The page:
I received belated word via an Internet search today that Dr. John P. “Jack” Irwin died last October of COVID-19 related pneumonia.
Jack was pastor of the United Church of Morrisville, N.Y., in the 1960s – and he was a major influence on my teenage years.
Jack was a wonderful pastor. I remember spending an afternoon with him as he helped me prepare a sermon for youth Sunday. He discussed each point with me, wrote notes in his precise handwriting, and presented me with six green note cards which I held tightly while I delivered my first sermon.
Jack was working on his Ph.D at Syracuse while he was pastor in Morrisville, but he always had time for his parishioners, regardless of age.
I wonder how old I was when I asked him, “How old is God?”
Jack answered, “You have to consider that God has always been and always will be.” How many can remember where they were and what they were doing when they first considered that?
Jack was also willing to offer advice to the teen-aged lovelorn, and at Halloween he was the best teller of ghost stories I had ever heard. I will not forget the All Hallows Eves we spent in the darkened Grange Hall while Jack terrified the Youth Group with stories that made Poe pale by comparison.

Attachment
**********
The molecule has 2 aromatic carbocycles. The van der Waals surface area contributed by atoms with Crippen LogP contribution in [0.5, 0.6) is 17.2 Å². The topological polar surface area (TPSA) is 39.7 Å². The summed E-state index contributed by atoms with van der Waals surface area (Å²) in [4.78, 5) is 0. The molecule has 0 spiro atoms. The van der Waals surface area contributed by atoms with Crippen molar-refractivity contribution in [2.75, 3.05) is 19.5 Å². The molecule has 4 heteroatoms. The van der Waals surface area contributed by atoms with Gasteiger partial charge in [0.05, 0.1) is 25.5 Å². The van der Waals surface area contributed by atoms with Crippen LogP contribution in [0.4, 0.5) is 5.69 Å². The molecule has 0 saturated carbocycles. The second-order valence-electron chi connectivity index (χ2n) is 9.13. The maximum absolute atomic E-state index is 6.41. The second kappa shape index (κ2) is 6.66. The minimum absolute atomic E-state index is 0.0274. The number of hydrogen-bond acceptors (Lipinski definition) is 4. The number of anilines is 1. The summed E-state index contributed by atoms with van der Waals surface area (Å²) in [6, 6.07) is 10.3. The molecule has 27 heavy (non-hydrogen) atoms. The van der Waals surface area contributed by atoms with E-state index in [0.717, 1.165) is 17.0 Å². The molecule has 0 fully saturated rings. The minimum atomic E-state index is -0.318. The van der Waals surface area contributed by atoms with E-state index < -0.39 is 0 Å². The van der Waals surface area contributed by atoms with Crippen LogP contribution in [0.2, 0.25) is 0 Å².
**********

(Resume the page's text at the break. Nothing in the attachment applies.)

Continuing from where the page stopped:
Then each Memorial Day Jack would appear with the other vets in his Legionnaire’s cap, smiling and waving and exchanging jokes. What, I would wonder, had he done in the war? Was he even old enough to serve in World War II? Had he been a typist or even a chaplain’s assistant?
No. Years later it was revealed that Jack Irwin had been a teen-age tank gunner in Europe after the Battle of The Bulge. After his retirement as a professor of philosophy at Lock Haven, Pa., University in 1990, he wrote an astonishing memoir, Another River, Another Town, a Teen Age Tank Gunner Comes of Age in Combat – 1945 (Random House).
Jack’s 90 mm guns were not only responsible for untold numbers of German deaths (he estimates in the hundreds), but his outfit was a liberator of the Nordhausen Concentration camp where he saw human depravity on a scale his parishioners would never imagine.
I wrote to Jack when the book came out, both to admire his writing style and to hint at my amazement of the stories he told. (What shocked me more? That Jack killed hundreds of Germans? Or that when he was among his fellow GI’s, Jack said, “Shit”?)
Jack replied that he had never told anyone those stories, not his wife, not his children. “But I was getting closer to the bone yard and I figured it was time.”
With more than a thousand World War II vets dying each day, I guess it was inevitable that Jack, at 95, would join the march to glory. I’m glad I knew him and celebrate his life today.